The second annual Asia-Pacific Wealth Report (by Merrill Lynch and Capgemini) was presented yesterday at the 8th World Knowledge Forum in Seoul. It turns out that High Net Worth Individuals (HNWIs) in Korea have grown to 99,000, growing by 14.1%, the 6th highest growth rate in the world.
Taken from this morning’s English translation of the Maeil Business newspaper (sorry no link), this growth has been primarily driven by property investment. Chang Jae-ho, Head of Korea Global Wealth Management at Merrill Lynch said, “Rising property prices in the country combined with the government’s relaxed regulations on overseas property investment helped generate the double digit increase in both the population of HNWIs in the country as well as their value of assets.”
You can’t really view Korea in terms of the westernized view of ‘class‘ but some people separate and categorize Korea in terms of Haves (high net worth individuals with available capital to invest), Have Lessers (those who appear wealthy but are burdened by indebtedness) and Have Nots. With this increasing portion of wealthy society, its effect on this year’s elections can’t be underestimated.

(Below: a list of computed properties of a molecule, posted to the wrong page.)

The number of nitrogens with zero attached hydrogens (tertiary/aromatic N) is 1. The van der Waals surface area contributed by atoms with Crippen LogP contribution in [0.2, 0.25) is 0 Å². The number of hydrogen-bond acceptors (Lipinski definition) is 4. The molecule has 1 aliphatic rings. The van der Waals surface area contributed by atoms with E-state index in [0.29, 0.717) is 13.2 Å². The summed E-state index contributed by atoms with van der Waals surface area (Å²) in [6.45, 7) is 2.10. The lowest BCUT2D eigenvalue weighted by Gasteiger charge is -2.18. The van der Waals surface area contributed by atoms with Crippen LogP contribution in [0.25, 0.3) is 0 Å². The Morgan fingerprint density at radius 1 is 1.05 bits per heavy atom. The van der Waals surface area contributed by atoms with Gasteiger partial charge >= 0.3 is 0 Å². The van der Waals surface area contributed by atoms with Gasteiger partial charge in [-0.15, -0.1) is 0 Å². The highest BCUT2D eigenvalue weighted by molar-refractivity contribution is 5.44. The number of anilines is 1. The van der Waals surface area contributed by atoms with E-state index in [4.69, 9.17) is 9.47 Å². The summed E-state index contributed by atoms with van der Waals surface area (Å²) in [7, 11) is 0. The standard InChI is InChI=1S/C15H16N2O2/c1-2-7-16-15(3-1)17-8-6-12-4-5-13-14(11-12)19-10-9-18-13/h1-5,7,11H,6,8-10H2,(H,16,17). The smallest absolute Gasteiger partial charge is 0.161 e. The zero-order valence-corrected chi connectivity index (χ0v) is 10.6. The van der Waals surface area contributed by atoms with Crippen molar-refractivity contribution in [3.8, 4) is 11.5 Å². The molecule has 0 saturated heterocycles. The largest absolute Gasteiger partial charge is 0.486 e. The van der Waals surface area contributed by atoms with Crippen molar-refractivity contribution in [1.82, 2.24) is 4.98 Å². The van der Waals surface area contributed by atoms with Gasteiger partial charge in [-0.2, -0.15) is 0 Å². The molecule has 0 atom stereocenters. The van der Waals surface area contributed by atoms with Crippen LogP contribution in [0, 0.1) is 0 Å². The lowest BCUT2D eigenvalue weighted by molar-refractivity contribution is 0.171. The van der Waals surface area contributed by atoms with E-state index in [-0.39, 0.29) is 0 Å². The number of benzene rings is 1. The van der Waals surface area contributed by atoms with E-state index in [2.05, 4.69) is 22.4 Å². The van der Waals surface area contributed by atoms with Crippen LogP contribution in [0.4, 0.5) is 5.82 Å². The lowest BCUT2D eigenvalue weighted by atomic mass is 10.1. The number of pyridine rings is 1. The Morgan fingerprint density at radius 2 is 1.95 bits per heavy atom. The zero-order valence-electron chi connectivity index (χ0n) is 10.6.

The report also points out that the majority of HNWI in Korea are male, at over 80%. In contrast, 43 percent of Taiwan’s HNWI population and over 30 percent of China’s and Hong Kong’s were female. No surprises there in terms of Korea but does it hint at the entrepreneurial talent and potential of females in neighboring Asian countries, and, therefore, Korea?